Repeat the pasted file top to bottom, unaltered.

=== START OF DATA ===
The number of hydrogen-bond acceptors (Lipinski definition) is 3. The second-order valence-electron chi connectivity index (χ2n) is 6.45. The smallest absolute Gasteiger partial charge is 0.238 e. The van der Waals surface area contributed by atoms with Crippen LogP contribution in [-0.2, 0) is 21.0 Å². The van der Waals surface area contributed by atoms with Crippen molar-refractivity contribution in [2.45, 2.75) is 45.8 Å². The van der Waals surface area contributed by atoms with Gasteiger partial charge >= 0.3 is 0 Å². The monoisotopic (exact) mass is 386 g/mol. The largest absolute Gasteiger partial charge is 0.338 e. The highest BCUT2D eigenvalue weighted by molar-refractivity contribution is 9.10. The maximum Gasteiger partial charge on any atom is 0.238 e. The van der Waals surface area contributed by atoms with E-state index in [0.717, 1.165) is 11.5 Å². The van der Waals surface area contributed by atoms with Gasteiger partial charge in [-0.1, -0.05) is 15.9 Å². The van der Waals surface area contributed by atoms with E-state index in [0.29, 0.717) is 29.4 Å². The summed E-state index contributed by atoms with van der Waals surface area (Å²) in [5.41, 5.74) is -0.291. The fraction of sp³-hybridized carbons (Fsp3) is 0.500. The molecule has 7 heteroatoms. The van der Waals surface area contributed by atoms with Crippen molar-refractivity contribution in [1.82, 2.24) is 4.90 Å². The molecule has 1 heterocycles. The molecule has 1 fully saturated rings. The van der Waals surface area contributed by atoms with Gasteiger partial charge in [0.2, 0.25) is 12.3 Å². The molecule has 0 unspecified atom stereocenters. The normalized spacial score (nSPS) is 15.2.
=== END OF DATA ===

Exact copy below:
The number of hydrogen-bond acceptors (Lipinski definition) is 3. The second-order valence-electron chi connectivity index (χ2n) is 6.45. The smallest absolute Gasteiger partial charge is 0.238 e. The van der Waals surface area contributed by atoms with Crippen LogP contribution in [-0.2, 0) is 21.0 Å². The van der Waals surface area contributed by atoms with Crippen molar-refractivity contribution in [2.45, 2.75) is 45.8 Å². The van der Waals surface area contributed by atoms with Gasteiger partial charge >= 0.3 is 0 Å². The monoisotopic (exact) mass is 386 g/mol. The largest absolute Gasteiger partial charge is 0.338 e. The highest BCUT2D eigenvalue weighted by molar-refractivity contribution is 9.10. The maximum Gasteiger partial charge on any atom is 0.238 e. The van der Waals surface area contributed by atoms with E-state index in [0.717, 1.165) is 11.5 Å². The van der Waals surface area contributed by atoms with Gasteiger partial charge in [-0.1, -0.05) is 15.9 Å². The van der Waals surface area contributed by atoms with E-state index in [0.29, 0.717) is 29.4 Å². The summed E-state index contributed by atoms with van der Waals surface area (Å²) in [5.41, 5.74) is -0.291. The fraction of sp³-hybridized carbons (Fsp3) is 0.500. The molecule has 7 heteroatoms. The van der Waals surface area contributed by atoms with Crippen molar-refractivity contribution in [1.82, 2.24) is 4.90 Å². The molecule has 1 heterocycles. The molecule has 1 fully saturated rings. The van der Waals surface area contributed by atoms with Gasteiger partial charge in [0.2, 0.25) is 12.3 Å². The molecule has 0 unspecified atom stereocenters. The normalized spacial score (nSPS) is 15.2.